IOM Prepares Airlift of South Sudanese Stranded in Kosti

IOM yesterday (3/5) received confirmation from the Government of
Sudan that it will facilitate an IOM airlift from Khartoum to Juba
of 12–15,000 South Sudanese currently stranded in Kosti, 200
kms south of the capital.

The South Sudanese, many of whom have been in Kosti for months
waiting for transport to South Sudan, will travel by bus to
Khartoum and then board IOM charter flights to Juba, the South
Sudan capital. IOM is currently developing an operational plan to
start the movements as soon as possible. 

The Government of South Sudan has agreed to assist the process
by facilitating emergency travel documentation and making
arrangements for moving excess baggage – a major undertaking
given that each returnee will be limited to 20kgs of luggage on the
charter flights. 

“This is the best solution for all concerned and we are
grateful to the Governments of Sudan and South Sudan for their
cooperation and support in ensuring that the South Sudanese in
Kosti can now move to South Sudan in safety and dignity,”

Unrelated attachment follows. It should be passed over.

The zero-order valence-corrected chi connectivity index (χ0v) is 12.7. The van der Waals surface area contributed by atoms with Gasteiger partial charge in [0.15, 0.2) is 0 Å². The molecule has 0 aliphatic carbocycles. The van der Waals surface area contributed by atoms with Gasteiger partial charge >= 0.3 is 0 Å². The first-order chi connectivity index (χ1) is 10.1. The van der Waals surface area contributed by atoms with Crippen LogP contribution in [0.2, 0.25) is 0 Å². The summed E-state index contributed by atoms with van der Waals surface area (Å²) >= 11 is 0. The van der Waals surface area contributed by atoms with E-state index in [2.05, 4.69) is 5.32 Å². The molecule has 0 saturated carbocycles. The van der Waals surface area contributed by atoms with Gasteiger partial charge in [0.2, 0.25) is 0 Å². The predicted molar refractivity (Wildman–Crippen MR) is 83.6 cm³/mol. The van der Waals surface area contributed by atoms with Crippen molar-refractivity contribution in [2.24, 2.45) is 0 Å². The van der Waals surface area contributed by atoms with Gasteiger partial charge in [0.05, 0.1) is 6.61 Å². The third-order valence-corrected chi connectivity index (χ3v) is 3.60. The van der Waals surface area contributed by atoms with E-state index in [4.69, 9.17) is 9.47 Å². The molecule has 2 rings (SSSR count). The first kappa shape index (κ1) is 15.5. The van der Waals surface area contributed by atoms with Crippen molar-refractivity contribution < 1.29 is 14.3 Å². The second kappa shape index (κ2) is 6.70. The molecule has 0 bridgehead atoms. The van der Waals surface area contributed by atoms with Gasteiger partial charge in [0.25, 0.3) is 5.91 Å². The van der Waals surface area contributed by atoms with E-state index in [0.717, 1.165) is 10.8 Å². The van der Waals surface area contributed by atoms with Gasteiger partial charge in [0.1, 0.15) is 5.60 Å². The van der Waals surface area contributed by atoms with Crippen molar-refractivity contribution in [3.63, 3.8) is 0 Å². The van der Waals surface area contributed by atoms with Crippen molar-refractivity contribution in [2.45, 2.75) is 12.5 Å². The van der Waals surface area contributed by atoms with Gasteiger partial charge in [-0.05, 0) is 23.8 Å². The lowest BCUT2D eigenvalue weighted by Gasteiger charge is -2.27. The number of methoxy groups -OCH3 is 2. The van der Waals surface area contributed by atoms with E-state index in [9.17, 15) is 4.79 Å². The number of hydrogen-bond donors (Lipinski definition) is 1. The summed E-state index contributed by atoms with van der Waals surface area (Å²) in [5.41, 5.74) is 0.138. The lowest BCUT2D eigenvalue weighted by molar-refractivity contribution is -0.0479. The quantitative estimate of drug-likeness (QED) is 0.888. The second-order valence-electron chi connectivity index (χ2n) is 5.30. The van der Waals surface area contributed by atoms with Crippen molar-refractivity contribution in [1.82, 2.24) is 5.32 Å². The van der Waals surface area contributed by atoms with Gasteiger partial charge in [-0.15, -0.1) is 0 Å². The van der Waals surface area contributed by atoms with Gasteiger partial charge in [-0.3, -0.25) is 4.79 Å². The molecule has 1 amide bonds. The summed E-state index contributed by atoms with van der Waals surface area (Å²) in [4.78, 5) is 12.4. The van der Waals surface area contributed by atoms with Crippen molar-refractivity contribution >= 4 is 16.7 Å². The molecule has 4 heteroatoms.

said IOM Sudan Chief of Mission Jill Helke.  

The Government of Sudan also assured IOM that an earlier
deadline imposed by the White Nile State authorities requiring the
South Sudanese and international agencies to leave Kosti by May
20th would not be enforced, given that a firm departure plan was
now in place. 

“The Government and people of White Nile State have been
hosting successive groups of South Sudanese for more than a year in
a place not designed for such large numbers of people. This
decision will address their concerns and provide a solution for the
thousands of South Sudanese who have been extremely worried about
their future in Kosti,” says Helke. 

IOM recommended the airlift option from Khartoum to Juba for
logistical reasons. An alternative plan to move people by bus from
Kosti to Renk inside South Sudan and then on to Juba was rejected
on the grounds that Renk is already hosting over 17,000 returnees
and transit facilities and services are overstretched. 

For more information, please contact: 

Jill Helke

IOM Sudan

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Filiz Demir

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Elizabeth Whitaker

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